McGuire and Wielchowski Explore Energy Options in South Africa
(ANCHORAGE) - Senator Lesil McGuire (R-Anchorage), chair of the Senate Energy Committee and co-chair of the Senate Resources Committee, and Senator Bill Wielchowski (D-Anchorage), co-chair of the Senate Resources Committee, recently attended an intensive course in South Africa that aims to educate public officials, business leaders, researchers and energy developers from around the world on the fundamentals of the XTL industry. XTL refers to a group of alternative energy fuels that includes gas-to-liquids (GTL), coal-to-liquids (CTL) and biomass-to-liquids (BTL), all three of which have significant potential for development in Alaska.
The four-day course was conducted by the CWC Group, a world-renowned development organization whose mission is to "help energy rich countries diversify their economies and develop new industries."
Senators McGuire and Wielechowski registered for the course following the October announcement by the Cook Inlet Region, Inc. (CIRI) of their plan to develop an underground coal gasification (UCG) project on the west side of Cook Inlet.
"CIRI's underground coal gasification project is an exciting development for Southcentral Alaska and indeed for the entire state," said McGuire. "And more exciting yet is the promise for other types of synthetic fuels development in Alaska."
"CIRI went to South Africa to learn about this new process and to study the new technologies and carbon sequestration methods being employed," added Wielechowski. "Senator McGuire and I saw this as an opportunity to explore some of the alternate ways Alaska might be able to develop its own vast stores of stranded resources, particularly natural gas and coal."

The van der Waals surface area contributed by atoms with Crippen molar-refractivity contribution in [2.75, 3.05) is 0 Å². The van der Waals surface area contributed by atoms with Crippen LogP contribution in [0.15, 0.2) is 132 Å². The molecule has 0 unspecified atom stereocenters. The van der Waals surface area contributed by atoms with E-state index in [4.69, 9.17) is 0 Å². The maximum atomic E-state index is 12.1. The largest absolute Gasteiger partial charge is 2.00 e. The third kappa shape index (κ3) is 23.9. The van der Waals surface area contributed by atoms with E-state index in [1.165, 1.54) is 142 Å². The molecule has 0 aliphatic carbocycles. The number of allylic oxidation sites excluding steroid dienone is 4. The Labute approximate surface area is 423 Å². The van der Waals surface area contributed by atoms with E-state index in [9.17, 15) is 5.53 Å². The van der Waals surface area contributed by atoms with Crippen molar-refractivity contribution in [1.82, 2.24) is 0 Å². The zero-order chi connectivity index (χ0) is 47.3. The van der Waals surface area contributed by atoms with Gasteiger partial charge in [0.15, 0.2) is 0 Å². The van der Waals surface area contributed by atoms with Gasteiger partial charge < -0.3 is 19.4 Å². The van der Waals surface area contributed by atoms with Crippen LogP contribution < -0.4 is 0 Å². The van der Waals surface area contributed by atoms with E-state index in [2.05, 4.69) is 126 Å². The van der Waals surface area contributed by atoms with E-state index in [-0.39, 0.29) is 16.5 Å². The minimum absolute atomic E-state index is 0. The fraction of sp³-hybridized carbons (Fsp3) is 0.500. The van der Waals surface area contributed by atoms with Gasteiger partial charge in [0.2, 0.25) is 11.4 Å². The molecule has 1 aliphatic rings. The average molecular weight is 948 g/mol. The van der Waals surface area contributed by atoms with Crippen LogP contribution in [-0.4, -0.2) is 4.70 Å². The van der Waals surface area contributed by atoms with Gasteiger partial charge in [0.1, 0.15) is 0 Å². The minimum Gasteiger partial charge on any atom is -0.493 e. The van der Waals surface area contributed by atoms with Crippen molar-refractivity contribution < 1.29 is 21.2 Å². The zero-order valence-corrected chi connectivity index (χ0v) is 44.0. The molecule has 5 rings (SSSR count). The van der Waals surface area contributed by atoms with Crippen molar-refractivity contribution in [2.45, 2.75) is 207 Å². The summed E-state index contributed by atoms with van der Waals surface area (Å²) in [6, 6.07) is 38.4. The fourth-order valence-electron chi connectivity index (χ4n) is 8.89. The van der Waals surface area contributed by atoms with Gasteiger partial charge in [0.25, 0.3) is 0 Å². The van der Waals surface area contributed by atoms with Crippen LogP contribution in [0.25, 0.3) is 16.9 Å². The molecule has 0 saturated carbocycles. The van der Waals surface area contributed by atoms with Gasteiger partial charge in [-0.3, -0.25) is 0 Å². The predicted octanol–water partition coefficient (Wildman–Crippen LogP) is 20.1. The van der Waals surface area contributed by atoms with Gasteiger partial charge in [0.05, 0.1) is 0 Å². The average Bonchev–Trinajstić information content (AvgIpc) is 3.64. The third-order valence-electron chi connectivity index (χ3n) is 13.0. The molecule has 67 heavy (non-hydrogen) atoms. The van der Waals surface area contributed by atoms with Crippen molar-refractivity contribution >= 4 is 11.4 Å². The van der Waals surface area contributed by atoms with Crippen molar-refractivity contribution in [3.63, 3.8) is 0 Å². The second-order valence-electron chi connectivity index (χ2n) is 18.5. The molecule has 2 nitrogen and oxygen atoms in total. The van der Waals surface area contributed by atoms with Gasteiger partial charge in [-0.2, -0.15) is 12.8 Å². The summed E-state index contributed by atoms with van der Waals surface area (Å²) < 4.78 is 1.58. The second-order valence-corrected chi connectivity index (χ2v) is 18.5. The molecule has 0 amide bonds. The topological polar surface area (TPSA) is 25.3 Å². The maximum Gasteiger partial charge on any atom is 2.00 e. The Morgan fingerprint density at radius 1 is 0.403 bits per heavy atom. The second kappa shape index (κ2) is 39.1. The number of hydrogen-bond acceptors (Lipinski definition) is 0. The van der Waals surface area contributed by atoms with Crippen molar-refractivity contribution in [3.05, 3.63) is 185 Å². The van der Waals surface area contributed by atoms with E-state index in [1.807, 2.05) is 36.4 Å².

The most recent assessments conducted by the U.S. Geological Survey estimate 37.5 trillion cubic feet of natural gas on Alaska's North Slope and 5.5 trillion tons of coal resources on the North Slope, Interior, and Cool Inlet regions of Alaska.
"A North Slope GTL plant able to transform our massive stores of natural gas into value-added synthetic fuels that could be shipped through the Trans-Alaska Pipeline System could be key in extending the life of that all-important lifeline of our state's economy," said McGuire, adding that synthetic fuels produced from Cook Inlet coal could also play a role in addressing the issue of dwindling Cook Inlet gas supplies.
GTL and CTL have long been a cornerstone of South Africa's economy, but recent projects in North America - including a coal gasification facility in North Dakota that boasts more carbon sequestration from coal conversion than any other facility in the world and the recently announced development of a coal-to-gasoline plant in Wyoming that is being endorsed by Governor Dave Freudenthal - are demonstrating the viability of these technologies closer to home.
Senator McGuire and Senator Wielechowski are currently working on a package of state incentives to spur the development of XTLs in Alaska. They intend to introduce the package prior to the January 19th beginning of the legislative session.
For more information, contact Shalon Szymanski at 907-269-025